Its leading cause is asbestos exposure, a mineral used in construction whose use was banned four decades ago.
The Mesothelioma is a tumor derived from the mesothelial cells of the pleura, peritoneum, pericardium, and tunica albuginea of the testis.
Pleural location is the most frequent (80%), affecting the pleura diffusely. The pleura is the membrane that covers the rib cage and the surface of the lungs.
It is a rare tumor. The incidence is highest in Australia, Belgium, and Great Britain (with more than 20 cases per million inhabitants); in Spain, the incidence is less than 22 cases per million. Mesothelioma represents 0.3% of cancer deaths. The incidence is higher in men than in women.
The median survival of those affected by malignant Mesothelioma is between 6 and 18 months.
Causes of Mesothelioma
Asbestos – the trade name for a mineral made up of silica, magnesium, lime, and ferrous oxide -, also known as asbestos, is the leading cause of Mesothelioma. Its carcinogenic capacity has been demonstrated in animals. In humans, it has been proven that the risk is proportional to the exposure to it, with miners and workers in the shipbuilding, construction, textile, and plumbers industries being the groups at most significant risk.
Currently, there are various court cases and victims’ associations claiming compensation for those affected by its use. The last, after the complaint of a Madrid Metro worker who has uncovered the presence of asbestos in several old trains still in circulation, and which has meant that the Labor Inspectorate of the Ministry of Employment has drawn up a record of infringement for non-compliance “very serious “of the safety regulations.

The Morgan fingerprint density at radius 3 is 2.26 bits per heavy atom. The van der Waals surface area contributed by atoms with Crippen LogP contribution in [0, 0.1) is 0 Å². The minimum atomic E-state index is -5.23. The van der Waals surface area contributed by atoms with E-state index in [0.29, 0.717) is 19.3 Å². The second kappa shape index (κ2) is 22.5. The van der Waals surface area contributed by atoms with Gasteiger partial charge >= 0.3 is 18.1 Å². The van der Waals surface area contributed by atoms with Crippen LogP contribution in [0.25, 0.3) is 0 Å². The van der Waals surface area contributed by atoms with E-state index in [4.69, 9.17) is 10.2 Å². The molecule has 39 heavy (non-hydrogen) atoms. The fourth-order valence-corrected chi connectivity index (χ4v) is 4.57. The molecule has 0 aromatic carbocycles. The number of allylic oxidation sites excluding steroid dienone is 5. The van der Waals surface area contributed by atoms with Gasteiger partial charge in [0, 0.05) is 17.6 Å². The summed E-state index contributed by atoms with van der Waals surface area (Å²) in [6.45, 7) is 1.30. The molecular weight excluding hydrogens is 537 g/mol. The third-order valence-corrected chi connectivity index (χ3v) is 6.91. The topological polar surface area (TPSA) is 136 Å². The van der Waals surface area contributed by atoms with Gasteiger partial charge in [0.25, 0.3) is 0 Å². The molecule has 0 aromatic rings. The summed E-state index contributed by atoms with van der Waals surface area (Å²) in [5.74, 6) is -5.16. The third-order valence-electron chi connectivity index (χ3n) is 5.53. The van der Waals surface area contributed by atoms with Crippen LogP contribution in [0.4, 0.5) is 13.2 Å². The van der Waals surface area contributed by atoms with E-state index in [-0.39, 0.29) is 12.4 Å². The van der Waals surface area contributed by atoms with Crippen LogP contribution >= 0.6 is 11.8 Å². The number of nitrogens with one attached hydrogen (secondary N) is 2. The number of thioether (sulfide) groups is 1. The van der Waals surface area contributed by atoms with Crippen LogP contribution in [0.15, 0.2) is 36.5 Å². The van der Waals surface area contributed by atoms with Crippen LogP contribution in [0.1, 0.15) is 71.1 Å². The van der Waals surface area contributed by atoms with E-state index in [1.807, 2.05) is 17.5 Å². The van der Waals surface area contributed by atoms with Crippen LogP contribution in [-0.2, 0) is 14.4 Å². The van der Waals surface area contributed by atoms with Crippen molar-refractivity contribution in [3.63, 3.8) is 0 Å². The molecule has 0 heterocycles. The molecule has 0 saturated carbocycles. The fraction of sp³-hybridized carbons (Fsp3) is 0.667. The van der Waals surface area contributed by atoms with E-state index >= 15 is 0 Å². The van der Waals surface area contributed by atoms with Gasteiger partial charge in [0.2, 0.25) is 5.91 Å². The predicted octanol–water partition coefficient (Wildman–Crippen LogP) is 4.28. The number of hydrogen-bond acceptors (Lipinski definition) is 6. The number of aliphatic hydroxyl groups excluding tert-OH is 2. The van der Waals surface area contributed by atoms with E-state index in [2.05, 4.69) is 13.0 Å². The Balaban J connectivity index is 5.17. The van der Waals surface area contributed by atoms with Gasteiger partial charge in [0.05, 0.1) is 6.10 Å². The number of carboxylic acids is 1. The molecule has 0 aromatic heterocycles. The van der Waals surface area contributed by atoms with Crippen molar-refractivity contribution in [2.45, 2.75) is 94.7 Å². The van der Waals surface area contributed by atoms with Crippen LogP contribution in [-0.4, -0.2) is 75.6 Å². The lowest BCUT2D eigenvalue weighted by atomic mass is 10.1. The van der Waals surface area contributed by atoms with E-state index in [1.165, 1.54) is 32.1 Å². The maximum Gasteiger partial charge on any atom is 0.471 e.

The latency period (time between exposure and the disease onset) can be between 14 and 75 years. Other factors that can influence are the exposure time, intensity, and environmental exposure. There are even cases of familial Mesothelioma.
Other causes of Mesothelioma are ionizing radiation (increased incidence in patients previously treated with radiotherapy) or the SV40 virus, present in between 60 and 86% of mesothelioma samples (although conclusive results cannot be extracted in studies).
The initial symptoms of Mesothelioma usually appear months before diagnosis in the form of chest pain (not pleuritic, such as a puncture, but dull and poorly located) and dyspnea (sensation of respiratory distress) variable about the amount of pleural effusion.
It occurs most of the time unilaterally (95%), especially in the right hemithorax area (60%), probably to its greater volume.
The progression of the disease produces respiratory failure. The invasion of neighboring structures can lead to dysphagia (difficulty swallowing), dysphonia, brachial plexopathy (involvement of the nerve plexus). Or superior vena cava syndrome (when there is compression of this main vein symptom such as dyspnea, facial and arm swelling, cough, chest pain, dysphagia, cyanosis, congestion, headache, and dizziness).
Mesothelioma can also be accompanied by symptoms derived from paraneoplastic syndromes. These are various groups of symptoms suffered by cancer patients, which cannot be explained by the local invasion of the tumor or its metastases but are associated with the release of biologically active substances on the part of the tumor their effects at a distance.